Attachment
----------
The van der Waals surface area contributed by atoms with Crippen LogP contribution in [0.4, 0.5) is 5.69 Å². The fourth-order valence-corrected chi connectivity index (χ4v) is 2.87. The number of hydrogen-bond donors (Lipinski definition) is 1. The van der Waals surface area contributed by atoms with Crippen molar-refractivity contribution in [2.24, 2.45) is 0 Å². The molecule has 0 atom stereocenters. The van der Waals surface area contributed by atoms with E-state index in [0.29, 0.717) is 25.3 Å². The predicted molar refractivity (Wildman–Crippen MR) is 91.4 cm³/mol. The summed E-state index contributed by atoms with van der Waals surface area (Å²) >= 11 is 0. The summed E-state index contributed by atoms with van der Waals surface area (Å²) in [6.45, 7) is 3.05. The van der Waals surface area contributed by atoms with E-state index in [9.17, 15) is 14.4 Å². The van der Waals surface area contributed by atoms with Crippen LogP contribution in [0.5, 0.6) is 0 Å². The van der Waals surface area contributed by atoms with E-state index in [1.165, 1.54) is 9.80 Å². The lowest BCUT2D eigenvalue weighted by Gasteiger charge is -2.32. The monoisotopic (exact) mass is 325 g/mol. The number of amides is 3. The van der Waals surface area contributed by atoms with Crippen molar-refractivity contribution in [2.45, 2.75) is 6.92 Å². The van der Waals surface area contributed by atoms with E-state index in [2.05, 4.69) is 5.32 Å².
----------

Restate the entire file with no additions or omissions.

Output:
The van der Waals surface area contributed by atoms with Crippen LogP contribution in [0.4, 0.5) is 5.69 Å². The fourth-order valence-corrected chi connectivity index (χ4v) is 2.87. The number of hydrogen-bond donors (Lipinski definition) is 1. The van der Waals surface area contributed by atoms with Crippen molar-refractivity contribution in [2.24, 2.45) is 0 Å². The molecule has 0 atom stereocenters. The van der Waals surface area contributed by atoms with E-state index in [0.29, 0.717) is 25.3 Å². The predicted molar refractivity (Wildman–Crippen MR) is 91.4 cm³/mol. The summed E-state index contributed by atoms with van der Waals surface area (Å²) >= 11 is 0. The summed E-state index contributed by atoms with van der Waals surface area (Å²) in [6.45, 7) is 3.05. The van der Waals surface area contributed by atoms with E-state index in [9.17, 15) is 14.4 Å². The van der Waals surface area contributed by atoms with Crippen LogP contribution in [0.5, 0.6) is 0 Å². The van der Waals surface area contributed by atoms with E-state index in [1.165, 1.54) is 9.80 Å². The lowest BCUT2D eigenvalue weighted by Gasteiger charge is -2.32. The monoisotopic (exact) mass is 325 g/mol. The number of amides is 3. The van der Waals surface area contributed by atoms with Crippen molar-refractivity contribution in [2.45, 2.75) is 6.92 Å². The van der Waals surface area contributed by atoms with E-state index in [2.05, 4.69) is 5.32 Å².